Florida Museum keeps butterflies from bugging out in cold weather
GAINESVILLE, Fla. (WCJB) - It will be so cold over the weekend that butterflies may want to get back in their cocoons.
The Florida Museum of Natural History had to close their butterfly exhibit early on Friday and it will be closed all day Saturday.
“Nature’s such an important part of life,” Exhibit Director Darcie MacMahon said.
As you’re preparing for temperatures as low as 23 degrees over the weekend, so are insects and butterflies.
“Butterflies are really adaptive to warm weather,” MacMahon explained.
When expecting freezing temperatures employees at the rainforest use tarps so plants, birds and butterflies have a blanket.
“It’s very challenging to deal with these freezes,” MacMahon said. “Physically covering the rainforest is a very difficult job. It takes a lot of people and a lot of time.”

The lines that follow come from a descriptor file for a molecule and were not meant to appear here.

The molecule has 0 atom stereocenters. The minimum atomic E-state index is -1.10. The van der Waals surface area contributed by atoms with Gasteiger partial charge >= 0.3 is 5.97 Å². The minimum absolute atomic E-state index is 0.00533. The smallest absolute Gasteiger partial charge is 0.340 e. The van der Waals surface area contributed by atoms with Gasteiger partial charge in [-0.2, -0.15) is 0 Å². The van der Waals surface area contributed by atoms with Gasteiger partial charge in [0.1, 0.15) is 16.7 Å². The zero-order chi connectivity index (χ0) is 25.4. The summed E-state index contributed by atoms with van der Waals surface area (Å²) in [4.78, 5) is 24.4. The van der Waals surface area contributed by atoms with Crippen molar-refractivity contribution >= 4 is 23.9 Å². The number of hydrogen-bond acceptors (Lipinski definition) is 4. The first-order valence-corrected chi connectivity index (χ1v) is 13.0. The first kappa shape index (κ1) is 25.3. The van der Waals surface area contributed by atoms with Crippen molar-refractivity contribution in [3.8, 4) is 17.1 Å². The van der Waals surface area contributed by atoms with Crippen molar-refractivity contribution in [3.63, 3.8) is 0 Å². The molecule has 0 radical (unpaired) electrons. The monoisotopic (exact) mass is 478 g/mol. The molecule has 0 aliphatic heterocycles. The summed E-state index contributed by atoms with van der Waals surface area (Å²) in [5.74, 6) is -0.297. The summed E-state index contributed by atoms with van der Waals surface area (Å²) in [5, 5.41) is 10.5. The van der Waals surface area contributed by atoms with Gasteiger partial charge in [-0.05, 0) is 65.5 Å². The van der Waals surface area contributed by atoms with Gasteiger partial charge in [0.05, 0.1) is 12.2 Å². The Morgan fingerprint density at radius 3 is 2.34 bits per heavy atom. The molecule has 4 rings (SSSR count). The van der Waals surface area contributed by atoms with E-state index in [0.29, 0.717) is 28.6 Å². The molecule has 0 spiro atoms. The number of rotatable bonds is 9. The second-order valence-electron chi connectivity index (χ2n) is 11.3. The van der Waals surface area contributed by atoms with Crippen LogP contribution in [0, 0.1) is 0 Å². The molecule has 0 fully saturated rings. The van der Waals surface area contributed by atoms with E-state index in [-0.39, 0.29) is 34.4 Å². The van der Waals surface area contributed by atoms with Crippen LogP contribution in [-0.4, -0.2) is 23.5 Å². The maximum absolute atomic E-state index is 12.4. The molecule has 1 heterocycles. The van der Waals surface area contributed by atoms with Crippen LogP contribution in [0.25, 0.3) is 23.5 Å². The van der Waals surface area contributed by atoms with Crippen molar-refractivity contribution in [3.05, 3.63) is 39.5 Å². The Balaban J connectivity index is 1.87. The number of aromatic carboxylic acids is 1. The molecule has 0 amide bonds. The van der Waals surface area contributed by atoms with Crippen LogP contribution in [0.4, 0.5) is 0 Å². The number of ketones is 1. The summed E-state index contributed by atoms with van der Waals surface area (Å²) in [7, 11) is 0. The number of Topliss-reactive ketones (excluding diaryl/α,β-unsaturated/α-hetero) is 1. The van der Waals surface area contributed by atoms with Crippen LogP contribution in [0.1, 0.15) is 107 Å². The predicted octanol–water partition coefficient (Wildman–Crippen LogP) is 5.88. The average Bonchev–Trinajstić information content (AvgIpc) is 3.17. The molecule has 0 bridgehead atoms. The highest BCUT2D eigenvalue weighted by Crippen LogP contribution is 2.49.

They also heat the pathways and streams.
“They can’t be active or fly unless their wings are warm enough,” MacMahon added.
As they naturally gravitate to vegetation when it’s cold, The butterflies will actually hang low below the tarps to protect themselves from the cold weather.
“With the heating elements in the exhibit that’s going to keep heat in underneath tarps low to the ground,” Professor of Entomology Jaret Daniels said. “They’re going to be in the areas that are warmest within the entire exhibit.”
However, Daniels said insects outdoors may not make it.
“Anything below 32 degrees is going to be lethal to some organisms,” Daniels said. “So, It’s just a natural part of the environment, a natural part of life. So we home owners shouldn’t be too worried because they will rebound.”
Butterflies in this rainforest should be safe and sound.
“It’s a happy place, a beautiful place.”
It’s also a place that will open again on Sunday at 1 p.m.
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